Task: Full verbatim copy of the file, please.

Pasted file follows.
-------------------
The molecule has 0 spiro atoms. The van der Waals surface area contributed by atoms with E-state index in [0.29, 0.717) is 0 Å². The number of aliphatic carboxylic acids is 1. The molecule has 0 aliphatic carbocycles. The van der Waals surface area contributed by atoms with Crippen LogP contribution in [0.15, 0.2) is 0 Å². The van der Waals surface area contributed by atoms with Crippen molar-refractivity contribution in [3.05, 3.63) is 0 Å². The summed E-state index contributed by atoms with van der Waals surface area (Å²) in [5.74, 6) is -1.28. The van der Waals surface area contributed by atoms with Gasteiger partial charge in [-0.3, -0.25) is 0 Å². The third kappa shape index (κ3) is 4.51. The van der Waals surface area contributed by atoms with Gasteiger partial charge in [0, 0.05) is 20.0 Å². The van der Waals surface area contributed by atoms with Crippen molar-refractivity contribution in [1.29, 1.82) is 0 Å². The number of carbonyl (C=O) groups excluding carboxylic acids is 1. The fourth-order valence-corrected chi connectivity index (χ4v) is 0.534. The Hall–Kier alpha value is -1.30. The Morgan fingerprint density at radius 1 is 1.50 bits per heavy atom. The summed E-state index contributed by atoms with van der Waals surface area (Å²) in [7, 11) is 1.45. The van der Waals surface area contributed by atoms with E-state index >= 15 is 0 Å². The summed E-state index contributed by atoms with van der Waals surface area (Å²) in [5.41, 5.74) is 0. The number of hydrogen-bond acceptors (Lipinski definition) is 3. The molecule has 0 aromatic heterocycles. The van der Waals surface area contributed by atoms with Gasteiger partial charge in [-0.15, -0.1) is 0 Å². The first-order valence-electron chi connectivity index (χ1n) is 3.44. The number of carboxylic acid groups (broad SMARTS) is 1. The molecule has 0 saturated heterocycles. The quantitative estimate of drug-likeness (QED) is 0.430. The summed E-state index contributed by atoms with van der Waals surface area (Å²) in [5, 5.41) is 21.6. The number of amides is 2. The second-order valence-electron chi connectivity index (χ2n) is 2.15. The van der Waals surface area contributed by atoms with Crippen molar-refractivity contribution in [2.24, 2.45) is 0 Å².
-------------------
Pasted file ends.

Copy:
The molecule has 0 spiro atoms. The van der Waals surface area contributed by atoms with E-state index in [0.29, 0.717) is 0 Å². The number of aliphatic carboxylic acids is 1. The molecule has 0 aliphatic carbocycles. The van der Waals surface area contributed by atoms with Crippen LogP contribution in [0.15, 0.2) is 0 Å². The van der Waals surface area contributed by atoms with Crippen molar-refractivity contribution in [3.05, 3.63) is 0 Å². The summed E-state index contributed by atoms with van der Waals surface area (Å²) in [5.74, 6) is -1.28. The van der Waals surface area contributed by atoms with Gasteiger partial charge in [-0.3, -0.25) is 0 Å². The third kappa shape index (κ3) is 4.51. The van der Waals surface area contributed by atoms with Gasteiger partial charge in [0, 0.05) is 20.0 Å². The van der Waals surface area contributed by atoms with Crippen molar-refractivity contribution in [1.29, 1.82) is 0 Å². The number of carbonyl (C=O) groups excluding carboxylic acids is 1. The fourth-order valence-corrected chi connectivity index (χ4v) is 0.534. The Hall–Kier alpha value is -1.30. The Morgan fingerprint density at radius 1 is 1.50 bits per heavy atom. The summed E-state index contributed by atoms with van der Waals surface area (Å²) in [7, 11) is 1.45. The van der Waals surface area contributed by atoms with E-state index >= 15 is 0 Å². The summed E-state index contributed by atoms with van der Waals surface area (Å²) in [5.41, 5.74) is 0. The number of hydrogen-bond acceptors (Lipinski definition) is 3. The molecule has 0 aromatic heterocycles. The van der Waals surface area contributed by atoms with Gasteiger partial charge in [-0.15, -0.1) is 0 Å². The first-order valence-electron chi connectivity index (χ1n) is 3.44. The number of carboxylic acid groups (broad SMARTS) is 1. The molecule has 0 saturated heterocycles. The quantitative estimate of drug-likeness (QED) is 0.430. The summed E-state index contributed by atoms with van der Waals surface area (Å²) in [5, 5.41) is 21.6. The number of amides is 2. The second-order valence-electron chi connectivity index (χ2n) is 2.15. The van der Waals surface area contributed by atoms with Crippen molar-refractivity contribution in [2.24, 2.45) is 0 Å².